HTTP/2 roadmap

Hi,

What’s the best place to find details on planned features for HTTP/2
support?

I’ve only been looking at HTTP/2 for a few days, so forgive me if this
is
already covered.

It seems pretty obvious to me that it provides an opportunity for
potentially significant performance gains if changes are made to the
xCGI
model, and potentially web applications.

Specifically, since there is a quasi-persistent [1] connection between a
browser and a server, serialisation of a session object between page
requests is no longer necessary, and it can become bound to the
transport
layer - whilst this may seem to introduce possible race conditions
between
pages, this is no different from concurrent requests on the same session
under HTTP/1.x.

A secondary requirement is a mechanism to implement server-push, so that
can specify page dependencies, rather than
requiring
inspection of content within the server.

Is any work currently being done in this direction?

Phil

[1] Since there needs to be periodic SSL renegotiation which would cause
reconnects, as well as sub-optimal network conditions on wireless and
mobile networks (and indeed, devices flip-flopping between the two).
draft-bishop-support-reneg-00 if adopted should address this in optimal
network conditions.

Hello!

On Fri, Mar 11, 2016 at 02:40:34PM +0000, Phil L. wrote:

model, and potentially web applications.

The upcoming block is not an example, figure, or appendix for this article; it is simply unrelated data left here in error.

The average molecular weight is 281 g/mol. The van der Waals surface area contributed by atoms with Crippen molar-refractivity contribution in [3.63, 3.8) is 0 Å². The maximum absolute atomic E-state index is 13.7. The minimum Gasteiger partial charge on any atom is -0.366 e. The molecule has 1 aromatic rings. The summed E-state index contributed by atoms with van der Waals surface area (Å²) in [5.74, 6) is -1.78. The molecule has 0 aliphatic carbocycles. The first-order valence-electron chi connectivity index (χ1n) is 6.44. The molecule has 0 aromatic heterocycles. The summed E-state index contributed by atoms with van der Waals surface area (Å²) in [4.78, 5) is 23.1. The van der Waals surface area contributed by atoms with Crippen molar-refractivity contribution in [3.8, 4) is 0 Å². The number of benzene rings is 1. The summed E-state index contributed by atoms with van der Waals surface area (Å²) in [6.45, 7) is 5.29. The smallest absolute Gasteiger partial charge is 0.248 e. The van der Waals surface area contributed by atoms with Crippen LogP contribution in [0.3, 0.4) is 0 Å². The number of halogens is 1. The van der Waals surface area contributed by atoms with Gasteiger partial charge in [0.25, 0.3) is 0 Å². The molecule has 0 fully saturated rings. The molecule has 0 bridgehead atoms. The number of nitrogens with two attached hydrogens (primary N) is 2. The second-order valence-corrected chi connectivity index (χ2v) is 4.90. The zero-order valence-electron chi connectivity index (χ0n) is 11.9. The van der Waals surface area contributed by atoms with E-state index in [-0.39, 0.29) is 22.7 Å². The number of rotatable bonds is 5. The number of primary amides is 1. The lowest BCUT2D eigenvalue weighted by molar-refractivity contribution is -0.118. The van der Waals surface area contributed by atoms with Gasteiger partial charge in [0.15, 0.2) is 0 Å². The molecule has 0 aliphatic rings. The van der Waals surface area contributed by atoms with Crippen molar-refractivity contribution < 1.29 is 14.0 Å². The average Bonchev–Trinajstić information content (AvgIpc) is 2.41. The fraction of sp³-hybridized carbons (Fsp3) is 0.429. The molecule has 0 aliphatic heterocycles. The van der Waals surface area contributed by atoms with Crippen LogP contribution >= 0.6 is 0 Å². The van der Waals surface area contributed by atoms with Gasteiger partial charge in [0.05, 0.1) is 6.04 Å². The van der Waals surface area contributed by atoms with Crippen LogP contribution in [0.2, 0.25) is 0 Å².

Specifically, since there is a quasi-persistent [1] connection between a
browser and a server, serialisation of a session object between page
requests is no longer necessary, and it can become bound to the transport
layer - whilst this may seem to introduce possible race conditions between
pages, this is no different from concurrent requests on the same session
under HTTP/1.x.

This is not going to work for multiple reasons, at least:

  • connections can be broken for unrelated reasons (network
    changes, server reloads, whatever);

  • transport layer is not guaranteed to be bound to a particular
    client, and can be used by many different clients instead (e.g.,
    when used by proxy servers);

  • there may be intermediate servers and different protocols
    involved, so from backend point of view there will be multiple
    different connections;

We’ve already seen how connection-oriented model [does not] work
for Microsoft with their NTLM authentication scheme. Don’t try to
repeat their mistakes.

A secondary requirement is a mechanism to implement server-push, so that
can specify page dependencies, rather than requiring
inspection of content within the server.

Is any work currently being done in this direction?

No.


Maxim D.
http://nginx.org/

Hello!

On Sat, Mar 12, 2016 at 01:09:41PM +0000, Phil L. wrote:

[…]

likely to be rejected by core, or is it simply that no one else has had the
time and motivation?

Well-designed server push mechanism is likely to be accepted.
Making things connection-oriented doesn’t really make sense for
the reasons outlined in the previous message.


Maxim D.
http://nginx.org/

On Sat, Mar 12, 2016 at 2:09 PM, Phil L. [email protected]
wrote:

Given that the current state of HTTP/2 support in browsers seems to be